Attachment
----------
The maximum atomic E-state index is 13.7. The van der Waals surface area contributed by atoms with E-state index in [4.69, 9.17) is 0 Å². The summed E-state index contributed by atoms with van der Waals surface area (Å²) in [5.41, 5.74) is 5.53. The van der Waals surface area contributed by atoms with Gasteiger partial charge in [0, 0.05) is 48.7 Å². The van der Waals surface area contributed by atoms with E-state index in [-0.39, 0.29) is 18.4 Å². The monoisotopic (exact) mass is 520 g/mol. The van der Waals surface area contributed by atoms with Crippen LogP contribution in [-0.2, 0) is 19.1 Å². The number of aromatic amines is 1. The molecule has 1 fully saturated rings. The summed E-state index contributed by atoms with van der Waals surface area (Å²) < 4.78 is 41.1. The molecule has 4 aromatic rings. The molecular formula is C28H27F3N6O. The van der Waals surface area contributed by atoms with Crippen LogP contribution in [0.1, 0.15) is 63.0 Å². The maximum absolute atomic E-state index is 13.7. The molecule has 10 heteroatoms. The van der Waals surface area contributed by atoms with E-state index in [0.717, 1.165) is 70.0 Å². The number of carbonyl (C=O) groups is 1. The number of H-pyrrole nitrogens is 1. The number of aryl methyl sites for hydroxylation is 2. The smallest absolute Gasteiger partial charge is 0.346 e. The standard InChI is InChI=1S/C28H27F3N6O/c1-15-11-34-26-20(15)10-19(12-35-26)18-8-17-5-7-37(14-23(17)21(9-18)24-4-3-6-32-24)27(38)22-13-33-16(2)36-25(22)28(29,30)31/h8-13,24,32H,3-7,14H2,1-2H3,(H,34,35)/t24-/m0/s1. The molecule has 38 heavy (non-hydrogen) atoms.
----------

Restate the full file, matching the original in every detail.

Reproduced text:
The maximum atomic E-state index is 13.7. The van der Waals surface area contributed by atoms with E-state index in [4.69, 9.17) is 0 Å². The summed E-state index contributed by atoms with van der Waals surface area (Å²) in [5.41, 5.74) is 5.53. The van der Waals surface area contributed by atoms with Gasteiger partial charge in [0, 0.05) is 48.7 Å². The van der Waals surface area contributed by atoms with E-state index in [-0.39, 0.29) is 18.4 Å². The monoisotopic (exact) mass is 520 g/mol. The van der Waals surface area contributed by atoms with Crippen LogP contribution in [-0.2, 0) is 19.1 Å². The number of aromatic amines is 1. The molecule has 1 fully saturated rings. The summed E-state index contributed by atoms with van der Waals surface area (Å²) < 4.78 is 41.1. The molecule has 4 aromatic rings. The molecular formula is C28H27F3N6O. The van der Waals surface area contributed by atoms with Crippen LogP contribution in [0.1, 0.15) is 63.0 Å². The maximum absolute atomic E-state index is 13.7. The molecule has 10 heteroatoms. The van der Waals surface area contributed by atoms with E-state index in [0.717, 1.165) is 70.0 Å². The number of carbonyl (C=O) groups is 1. The number of H-pyrrole nitrogens is 1. The number of aryl methyl sites for hydroxylation is 2. The smallest absolute Gasteiger partial charge is 0.346 e. The standard InChI is InChI=1S/C28H27F3N6O/c1-15-11-34-26-20(15)10-19(12-35-26)18-8-17-5-7-37(14-23(17)21(9-18)24-4-3-6-32-24)27(38)22-13-33-16(2)36-25(22)28(29,30)31/h8-13,24,32H,3-7,14H2,1-2H3,(H,34,35)/t24-/m0/s1. The molecule has 38 heavy (non-hydrogen) atoms.